Mistake #1: Testing instead of training

The approach of running a phishing simulation as a test to catch and punish “repeat offenders” can do more harm than good.

A learning experience with stress is counterproductive and even traumatic. As a result, employees will not go through the training but will look for ways to circumvent the system. In general, the fear-based “audit approach” is not beneficial to the organization in the long run, as it cannot provide the necessary training over a longer period of time.

Solution #1: Be Sensitive

Because maintaining positive employee morale is critical to organizational well-being, ensure positive just-in-time training.

Just-in-time training means that as soon as employees click on a link within the simulated attack, they are directed to a short and concise training. The idea is to quickly inform the employee about their mistake and give them essential tips on how to spot malicious emails in the future.

This is also an opportunity for positive reinforcement, so make sure to keep the training short, sweet and positive.

Solution #2: Inform relevant departments.

Communicate with relevant stakeholders to ensure they are aware of ongoing training in phishing simulation. Many organizations forget to inform relevant stakeholders, such as HR or other employees, that the simulations are being performed. Learning has the best effect when participants have the opportunity to feel supported, to make mistakes and to correct them.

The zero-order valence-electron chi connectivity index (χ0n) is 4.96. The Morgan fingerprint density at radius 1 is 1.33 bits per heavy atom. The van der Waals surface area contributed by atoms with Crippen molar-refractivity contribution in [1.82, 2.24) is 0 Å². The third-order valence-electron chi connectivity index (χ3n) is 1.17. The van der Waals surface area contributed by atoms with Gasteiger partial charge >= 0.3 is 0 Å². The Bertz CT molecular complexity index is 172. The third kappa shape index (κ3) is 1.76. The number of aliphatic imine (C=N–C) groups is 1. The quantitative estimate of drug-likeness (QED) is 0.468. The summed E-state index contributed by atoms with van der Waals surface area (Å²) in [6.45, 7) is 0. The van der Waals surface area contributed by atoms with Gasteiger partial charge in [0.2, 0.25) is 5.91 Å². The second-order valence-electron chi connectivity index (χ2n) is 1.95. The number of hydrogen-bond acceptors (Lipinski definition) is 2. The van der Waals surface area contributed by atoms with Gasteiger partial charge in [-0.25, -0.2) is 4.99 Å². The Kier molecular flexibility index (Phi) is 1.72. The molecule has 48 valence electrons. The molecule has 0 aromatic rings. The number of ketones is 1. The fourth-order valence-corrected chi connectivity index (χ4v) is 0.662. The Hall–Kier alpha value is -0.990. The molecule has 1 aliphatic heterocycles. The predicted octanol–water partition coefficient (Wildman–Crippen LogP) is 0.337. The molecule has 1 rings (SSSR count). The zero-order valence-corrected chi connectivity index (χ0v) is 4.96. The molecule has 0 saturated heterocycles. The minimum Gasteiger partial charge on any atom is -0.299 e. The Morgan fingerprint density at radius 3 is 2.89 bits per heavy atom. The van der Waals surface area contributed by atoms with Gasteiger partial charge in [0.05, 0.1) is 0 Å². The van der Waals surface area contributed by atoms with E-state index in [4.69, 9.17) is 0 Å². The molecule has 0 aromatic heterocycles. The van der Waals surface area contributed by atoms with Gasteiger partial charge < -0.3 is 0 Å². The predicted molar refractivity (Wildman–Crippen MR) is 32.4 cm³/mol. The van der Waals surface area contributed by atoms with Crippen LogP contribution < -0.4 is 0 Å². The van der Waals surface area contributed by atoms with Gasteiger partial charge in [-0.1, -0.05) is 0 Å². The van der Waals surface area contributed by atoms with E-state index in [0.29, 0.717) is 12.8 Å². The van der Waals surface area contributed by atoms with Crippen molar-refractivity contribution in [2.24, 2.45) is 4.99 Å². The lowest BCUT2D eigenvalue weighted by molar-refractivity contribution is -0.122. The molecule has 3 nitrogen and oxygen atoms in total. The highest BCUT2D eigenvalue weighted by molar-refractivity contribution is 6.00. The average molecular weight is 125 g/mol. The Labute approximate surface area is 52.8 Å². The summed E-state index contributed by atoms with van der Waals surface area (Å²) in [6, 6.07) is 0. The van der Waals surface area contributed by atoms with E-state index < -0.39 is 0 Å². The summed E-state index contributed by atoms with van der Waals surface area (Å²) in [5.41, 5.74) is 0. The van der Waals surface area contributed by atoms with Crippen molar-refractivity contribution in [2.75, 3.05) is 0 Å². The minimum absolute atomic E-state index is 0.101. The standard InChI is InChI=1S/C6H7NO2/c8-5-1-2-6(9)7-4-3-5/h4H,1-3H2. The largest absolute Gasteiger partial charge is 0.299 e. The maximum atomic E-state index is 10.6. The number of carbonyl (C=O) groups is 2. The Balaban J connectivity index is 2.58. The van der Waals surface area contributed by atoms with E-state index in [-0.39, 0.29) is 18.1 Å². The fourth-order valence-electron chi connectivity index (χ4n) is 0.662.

Mistake #2: Use the same simulation for all employees

It is important to vary the simulations. Sending the same simulation to all employees, especially at the same time, is not only uninstructive, but also lacks valid measures when it comes to organizational risk.

The “warning effect” – the first employee to discover or fall for the simulation warns the others. This prepares your employees to respond to the “threat” by anticipating the simulation, bypassing the simulation and training opportunity.

Another negative effect is the social desirability bias, which causes employees to over-report incidents to IT without noticing them to be viewed more favorably. This leads to an overloaded system and the IT department.

This form of simulation also leads to inaccurate results, such as unrealistically low click-through rates and overreporting rates. So the statistics don’t show the real risks of the business or the issues that need to be addressed.

Solution: drip mode